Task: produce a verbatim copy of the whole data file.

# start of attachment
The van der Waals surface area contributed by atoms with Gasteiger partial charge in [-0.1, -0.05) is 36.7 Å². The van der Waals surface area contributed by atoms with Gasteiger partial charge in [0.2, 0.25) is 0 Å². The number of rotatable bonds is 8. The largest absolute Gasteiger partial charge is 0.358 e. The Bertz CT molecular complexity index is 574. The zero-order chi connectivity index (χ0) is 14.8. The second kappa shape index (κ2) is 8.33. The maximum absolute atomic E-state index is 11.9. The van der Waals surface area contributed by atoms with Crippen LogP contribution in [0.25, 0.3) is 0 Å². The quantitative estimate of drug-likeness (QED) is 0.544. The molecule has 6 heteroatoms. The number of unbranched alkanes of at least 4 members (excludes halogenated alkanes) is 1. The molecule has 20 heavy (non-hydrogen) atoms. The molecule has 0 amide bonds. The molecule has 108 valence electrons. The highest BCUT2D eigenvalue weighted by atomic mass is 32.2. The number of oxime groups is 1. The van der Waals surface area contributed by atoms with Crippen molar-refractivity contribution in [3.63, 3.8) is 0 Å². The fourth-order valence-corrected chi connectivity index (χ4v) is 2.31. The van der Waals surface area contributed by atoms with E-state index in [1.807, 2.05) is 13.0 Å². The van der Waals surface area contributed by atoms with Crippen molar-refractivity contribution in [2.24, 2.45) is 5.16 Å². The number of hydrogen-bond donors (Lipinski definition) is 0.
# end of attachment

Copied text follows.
The van der Waals surface area contributed by atoms with Gasteiger partial charge in [-0.1, -0.05) is 36.7 Å². The van der Waals surface area contributed by atoms with Gasteiger partial charge in [0.2, 0.25) is 0 Å². The number of rotatable bonds is 8. The largest absolute Gasteiger partial charge is 0.358 e. The Bertz CT molecular complexity index is 574. The zero-order chi connectivity index (χ0) is 14.8. The second kappa shape index (κ2) is 8.33. The maximum absolute atomic E-state index is 11.9. The van der Waals surface area contributed by atoms with Crippen LogP contribution in [0.25, 0.3) is 0 Å². The quantitative estimate of drug-likeness (QED) is 0.544. The molecule has 6 heteroatoms. The number of unbranched alkanes of at least 4 members (excludes halogenated alkanes) is 1. The molecule has 20 heavy (non-hydrogen) atoms. The molecule has 0 amide bonds. The molecule has 108 valence electrons. The highest BCUT2D eigenvalue weighted by atomic mass is 32.2. The number of oxime groups is 1. The van der Waals surface area contributed by atoms with Crippen molar-refractivity contribution in [3.63, 3.8) is 0 Å². The fourth-order valence-corrected chi connectivity index (χ4v) is 2.31. The van der Waals surface area contributed by atoms with E-state index in [1.807, 2.05) is 13.0 Å². The van der Waals surface area contributed by atoms with Crippen molar-refractivity contribution in [2.24, 2.45) is 5.16 Å². The number of hydrogen-bond donors (Lipinski definition) is 0.